16 January 2013

Central Bankers: World Is On Brink Of Fresh Outbreak of Currency War

The Vogons, Hitchhiker's Guide to the Galaxy
The global trade and currency regimes are becoming even more dangerously unstable the longer that the real problems underlying the enormous imbalances in the world economy and rigging of the markets to hide that continues.

A war ended the last Great Depression, it is not surprising that this one may end similarly as well.

The finanical engineers have failed, repeatedly.  But rather than admit their failures and corruption it is likely that they will consistently seek more and broader power to manipulate and allocate the wealth of the world.  Fiat is like a Ponzi scheme that must keep enlarging its span of control in order to remain viable.

'Give us more power, suspend the ridiculous constraints of human rights and justice, and we will save you from this peril.'  

To get your way, first you scare them, and then ignore them. The tune may change, but the song remains the same.

Russia Says World Is Nearing Currency War as Europe Joins
By Simon Kennedy & Scott Rose
Jan 16, 2013 11:24 AM ET

The world is on the brink of a fresh “currency war,” Russia warned, as European policy makers joined Japan in bemoaning the economic cost of rising exchange rates.

“Japan is weakening the yen and other countries may follow,” Alexei Ulyukayev, first deputy chairman of Russia’s central bank, said at a conference today in Moscow.

The alert from the country that chairs the Group of 20 came as Luxembourg Prime Minister Jean-Claude Juncker complained of a “dangerously high” euro and officials in Norway and Sweden expressed exchange-rate concern.

The push for weaker currencies is being driven by a need to find new sources of economic growth as monetary and fiscal policies run out of room. The risk is as each country tries to boost exports, it hurts the competitiveness of other economies and provokes retaliation.

Yesterday “will go down as the first day European policy makers fired a shot in the 2013 currency war,” said Chris Turner, head of foreign-exchange strategy at ING Groep NV in London.

G-20 Clash

The skirmish may lead to a clash of G-20 finance ministers and central banks when they meet next month in Moscow, three months after reiterating their 2009 pledge to “refrain from competitive devaluation of currencies.”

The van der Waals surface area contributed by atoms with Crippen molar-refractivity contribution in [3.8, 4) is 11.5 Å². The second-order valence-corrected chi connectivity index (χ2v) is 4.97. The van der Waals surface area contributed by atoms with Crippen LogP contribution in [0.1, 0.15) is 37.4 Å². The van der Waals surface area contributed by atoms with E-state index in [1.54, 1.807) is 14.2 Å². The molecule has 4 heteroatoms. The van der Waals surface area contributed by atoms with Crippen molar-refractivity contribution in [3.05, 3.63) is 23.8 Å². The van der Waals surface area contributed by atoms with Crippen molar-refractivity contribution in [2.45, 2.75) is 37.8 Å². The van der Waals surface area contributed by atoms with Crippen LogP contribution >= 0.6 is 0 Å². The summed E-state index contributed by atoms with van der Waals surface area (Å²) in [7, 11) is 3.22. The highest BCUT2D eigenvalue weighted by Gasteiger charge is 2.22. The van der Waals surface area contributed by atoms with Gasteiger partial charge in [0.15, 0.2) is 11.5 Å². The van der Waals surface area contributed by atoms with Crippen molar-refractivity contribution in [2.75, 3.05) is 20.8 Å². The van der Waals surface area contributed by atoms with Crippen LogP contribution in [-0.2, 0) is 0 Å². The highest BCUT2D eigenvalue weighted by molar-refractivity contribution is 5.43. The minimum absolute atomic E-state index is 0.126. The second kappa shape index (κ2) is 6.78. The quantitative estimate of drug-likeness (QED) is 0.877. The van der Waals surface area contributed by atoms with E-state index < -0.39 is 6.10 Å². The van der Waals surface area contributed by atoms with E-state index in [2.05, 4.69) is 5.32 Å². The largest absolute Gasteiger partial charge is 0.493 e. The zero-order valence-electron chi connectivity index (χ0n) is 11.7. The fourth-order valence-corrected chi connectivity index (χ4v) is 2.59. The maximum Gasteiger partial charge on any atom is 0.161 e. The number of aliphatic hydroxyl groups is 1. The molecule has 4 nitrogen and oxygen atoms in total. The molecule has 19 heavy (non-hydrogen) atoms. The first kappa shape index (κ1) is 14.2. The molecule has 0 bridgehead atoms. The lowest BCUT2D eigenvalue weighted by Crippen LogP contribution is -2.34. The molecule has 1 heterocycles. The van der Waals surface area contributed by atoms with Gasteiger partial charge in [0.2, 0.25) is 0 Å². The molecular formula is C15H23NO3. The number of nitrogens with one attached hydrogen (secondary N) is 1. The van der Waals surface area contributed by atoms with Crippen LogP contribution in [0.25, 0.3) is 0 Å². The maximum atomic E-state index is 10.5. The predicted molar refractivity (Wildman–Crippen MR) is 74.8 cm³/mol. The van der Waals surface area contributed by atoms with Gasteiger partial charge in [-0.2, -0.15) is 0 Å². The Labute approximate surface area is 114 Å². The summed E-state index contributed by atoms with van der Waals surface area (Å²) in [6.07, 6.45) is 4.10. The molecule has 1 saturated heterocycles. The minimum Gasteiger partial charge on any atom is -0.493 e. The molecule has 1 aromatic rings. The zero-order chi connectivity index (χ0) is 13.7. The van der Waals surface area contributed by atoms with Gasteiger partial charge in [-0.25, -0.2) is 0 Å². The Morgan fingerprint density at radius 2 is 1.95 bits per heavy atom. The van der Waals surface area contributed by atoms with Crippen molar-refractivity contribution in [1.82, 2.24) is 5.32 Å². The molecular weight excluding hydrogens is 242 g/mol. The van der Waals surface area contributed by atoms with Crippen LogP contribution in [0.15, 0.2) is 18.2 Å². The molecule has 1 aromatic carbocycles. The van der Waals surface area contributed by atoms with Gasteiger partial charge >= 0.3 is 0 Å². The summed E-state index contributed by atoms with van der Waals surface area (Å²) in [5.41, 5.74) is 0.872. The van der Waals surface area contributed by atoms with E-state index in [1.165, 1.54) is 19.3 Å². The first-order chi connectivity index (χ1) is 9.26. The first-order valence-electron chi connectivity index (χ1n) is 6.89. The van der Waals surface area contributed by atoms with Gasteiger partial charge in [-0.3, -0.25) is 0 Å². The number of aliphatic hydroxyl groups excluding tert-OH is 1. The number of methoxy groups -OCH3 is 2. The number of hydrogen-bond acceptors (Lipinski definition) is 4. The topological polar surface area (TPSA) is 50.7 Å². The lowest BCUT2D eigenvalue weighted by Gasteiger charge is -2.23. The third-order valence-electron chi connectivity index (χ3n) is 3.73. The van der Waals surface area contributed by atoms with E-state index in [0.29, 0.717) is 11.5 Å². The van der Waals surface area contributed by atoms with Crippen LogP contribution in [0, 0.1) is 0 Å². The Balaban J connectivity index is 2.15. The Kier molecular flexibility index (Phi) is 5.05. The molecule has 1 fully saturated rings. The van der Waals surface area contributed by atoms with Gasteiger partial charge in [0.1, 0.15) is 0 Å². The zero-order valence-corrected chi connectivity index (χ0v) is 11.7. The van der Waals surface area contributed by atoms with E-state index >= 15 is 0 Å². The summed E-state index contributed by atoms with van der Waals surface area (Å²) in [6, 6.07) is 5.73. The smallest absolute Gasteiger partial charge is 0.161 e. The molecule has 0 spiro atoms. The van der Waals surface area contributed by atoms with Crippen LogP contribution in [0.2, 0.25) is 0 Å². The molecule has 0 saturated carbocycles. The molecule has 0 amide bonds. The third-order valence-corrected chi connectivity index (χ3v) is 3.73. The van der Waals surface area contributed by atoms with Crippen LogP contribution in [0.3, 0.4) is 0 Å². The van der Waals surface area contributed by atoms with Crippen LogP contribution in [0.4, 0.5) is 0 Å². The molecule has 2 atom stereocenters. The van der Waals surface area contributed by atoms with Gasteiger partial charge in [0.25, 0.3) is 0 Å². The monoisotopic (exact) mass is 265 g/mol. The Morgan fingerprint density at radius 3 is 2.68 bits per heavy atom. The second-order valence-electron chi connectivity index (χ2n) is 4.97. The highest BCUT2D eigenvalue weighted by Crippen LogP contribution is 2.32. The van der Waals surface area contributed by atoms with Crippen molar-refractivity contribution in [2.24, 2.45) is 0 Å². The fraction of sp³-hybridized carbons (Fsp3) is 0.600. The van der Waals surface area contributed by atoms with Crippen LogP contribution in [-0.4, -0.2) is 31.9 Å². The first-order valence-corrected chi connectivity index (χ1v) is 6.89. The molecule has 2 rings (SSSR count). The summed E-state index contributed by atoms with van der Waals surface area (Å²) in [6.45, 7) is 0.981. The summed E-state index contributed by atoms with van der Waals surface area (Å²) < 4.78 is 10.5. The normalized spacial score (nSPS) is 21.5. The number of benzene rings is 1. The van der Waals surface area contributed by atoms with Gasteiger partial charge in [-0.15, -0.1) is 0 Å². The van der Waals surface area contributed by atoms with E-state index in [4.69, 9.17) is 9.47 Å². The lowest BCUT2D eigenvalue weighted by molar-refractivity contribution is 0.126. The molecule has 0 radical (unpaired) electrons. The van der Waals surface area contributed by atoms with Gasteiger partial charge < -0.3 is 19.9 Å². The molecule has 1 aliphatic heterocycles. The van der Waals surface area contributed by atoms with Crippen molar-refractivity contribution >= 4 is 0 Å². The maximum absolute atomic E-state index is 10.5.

While emerging markets have repeatedly complained about strong currencies as a result of easy monetary policies in the west, the engagement of richer nations is adding a new dimension to what Brazilian Finance Minister Guido Mantega first dubbed a currency war in 2010.

After Switzerland blocked the franc’s appreciation against the euro since September 2011, Japan has reignited the latest round of rhetoric as newly elected Prime Minister Shinzo Abe campaigns to spur growth via a more aggressive central bank. The yen has slid 11 percent against the dollar since December and this week touched its lowest level in two years.

Now other policy makers are speaking out. Juncker, who leads the group of euro-area finance ministers, said yesterday that the euro’s 7 percent gain against the dollar in the past six months poses a fresh threat to the European economy just as it shows signs of escaping its three-year debt crisis...

‘Negative Impacts’

In Norway, Finance Minister Sigbjoern Johnsen said in an interview that a strong krone challenges the economy and that the government must ease pressure on the Norges Bank to avoid krone strengthening by conducting a “tight” fiscal policy. Norges Bank Deputy Governor Jan F. Qvigstad said yesterday that if the krone remains strong until policy makers meet in March, “that of course has an obvious effect on the interest rate.”

That pushed the currency, which has emerged as a haven from the European crisis, to its lowest level in more than two months versus the euro...

If Japan continues to pursue a softer currency, reciprocal devaluations would hurt the global economy, Russia’s Ulyukayev said today. That echoes recent concern from other international policy chiefs.

Federal Reserve Bank of St. Louis President James Bullard said Jan. 10 that he’s “a little disturbed” by Japan’s stance and the risk of “beggar-thy-neighbor” policies.  (China has been doing it for about fifteen years, but the imbalances generated favored the American oligarchs. - Jesse)

Reserve Bank of Australia Governor Glenn Stevens said Dec. 12 that there is a “degree of disquiet in the global policy- making community,” while Bank of England Governor Mervyn King said Dec. 10 that he worried “we’ll see the growth of actively managed exchange rates..."